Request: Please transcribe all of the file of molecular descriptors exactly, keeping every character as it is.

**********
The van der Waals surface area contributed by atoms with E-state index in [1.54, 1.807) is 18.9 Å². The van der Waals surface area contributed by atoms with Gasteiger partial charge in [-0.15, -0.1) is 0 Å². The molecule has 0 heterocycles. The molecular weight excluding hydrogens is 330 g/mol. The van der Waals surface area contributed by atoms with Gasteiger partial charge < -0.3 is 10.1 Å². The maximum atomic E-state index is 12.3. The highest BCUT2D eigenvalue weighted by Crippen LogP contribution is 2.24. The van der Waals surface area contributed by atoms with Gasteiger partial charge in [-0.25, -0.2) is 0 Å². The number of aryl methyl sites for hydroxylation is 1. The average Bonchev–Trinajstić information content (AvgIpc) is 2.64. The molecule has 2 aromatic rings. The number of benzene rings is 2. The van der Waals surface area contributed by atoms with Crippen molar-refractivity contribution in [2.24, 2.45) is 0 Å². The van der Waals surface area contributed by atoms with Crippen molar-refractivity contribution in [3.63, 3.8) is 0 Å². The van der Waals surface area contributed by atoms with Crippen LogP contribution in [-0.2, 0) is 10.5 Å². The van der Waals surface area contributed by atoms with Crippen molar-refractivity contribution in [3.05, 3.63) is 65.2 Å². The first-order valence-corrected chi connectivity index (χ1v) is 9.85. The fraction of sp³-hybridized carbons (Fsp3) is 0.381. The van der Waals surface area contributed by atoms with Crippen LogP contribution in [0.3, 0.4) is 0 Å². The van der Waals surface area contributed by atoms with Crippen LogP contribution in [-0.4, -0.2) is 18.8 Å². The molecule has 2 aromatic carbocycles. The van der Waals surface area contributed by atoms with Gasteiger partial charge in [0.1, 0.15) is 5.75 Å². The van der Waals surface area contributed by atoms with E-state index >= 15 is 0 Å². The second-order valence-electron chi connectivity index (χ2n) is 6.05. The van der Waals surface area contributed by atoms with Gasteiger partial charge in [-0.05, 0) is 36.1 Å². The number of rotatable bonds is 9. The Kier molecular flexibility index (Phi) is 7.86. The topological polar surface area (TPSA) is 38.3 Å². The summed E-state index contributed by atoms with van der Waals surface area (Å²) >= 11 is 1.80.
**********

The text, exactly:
The van der Waals surface area contributed by atoms with E-state index in [1.54, 1.807) is 18.9 Å². The van der Waals surface area contributed by atoms with Gasteiger partial charge in [-0.15, -0.1) is 0 Å². The molecule has 0 heterocycles. The molecular weight excluding hydrogens is 330 g/mol. The van der Waals surface area contributed by atoms with Gasteiger partial charge < -0.3 is 10.1 Å². The maximum atomic E-state index is 12.3. The highest BCUT2D eigenvalue weighted by Crippen LogP contribution is 2.24. The van der Waals surface area contributed by atoms with Gasteiger partial charge in [-0.25, -0.2) is 0 Å². The number of aryl methyl sites for hydroxylation is 1. The average Bonchev–Trinajstić information content (AvgIpc) is 2.64. The molecule has 2 aromatic rings. The number of benzene rings is 2. The van der Waals surface area contributed by atoms with Crippen molar-refractivity contribution in [2.24, 2.45) is 0 Å². The van der Waals surface area contributed by atoms with Crippen molar-refractivity contribution in [3.63, 3.8) is 0 Å². The van der Waals surface area contributed by atoms with Crippen LogP contribution in [-0.2, 0) is 10.5 Å². The van der Waals surface area contributed by atoms with Crippen molar-refractivity contribution in [3.05, 3.63) is 65.2 Å². The first-order valence-corrected chi connectivity index (χ1v) is 9.85. The fraction of sp³-hybridized carbons (Fsp3) is 0.381. The van der Waals surface area contributed by atoms with Crippen LogP contribution in [0.3, 0.4) is 0 Å². The van der Waals surface area contributed by atoms with Crippen LogP contribution in [-0.4, -0.2) is 18.8 Å². The molecule has 2 aromatic carbocycles. The van der Waals surface area contributed by atoms with Gasteiger partial charge in [0.1, 0.15) is 5.75 Å². The van der Waals surface area contributed by atoms with E-state index >= 15 is 0 Å². The second-order valence-electron chi connectivity index (χ2n) is 6.05. The van der Waals surface area contributed by atoms with Gasteiger partial charge in [-0.05, 0) is 36.1 Å². The number of rotatable bonds is 9. The Kier molecular flexibility index (Phi) is 7.86. The topological polar surface area (TPSA) is 38.3 Å². The summed E-state index contributed by atoms with van der Waals surface area (Å²) >= 11 is 1.80.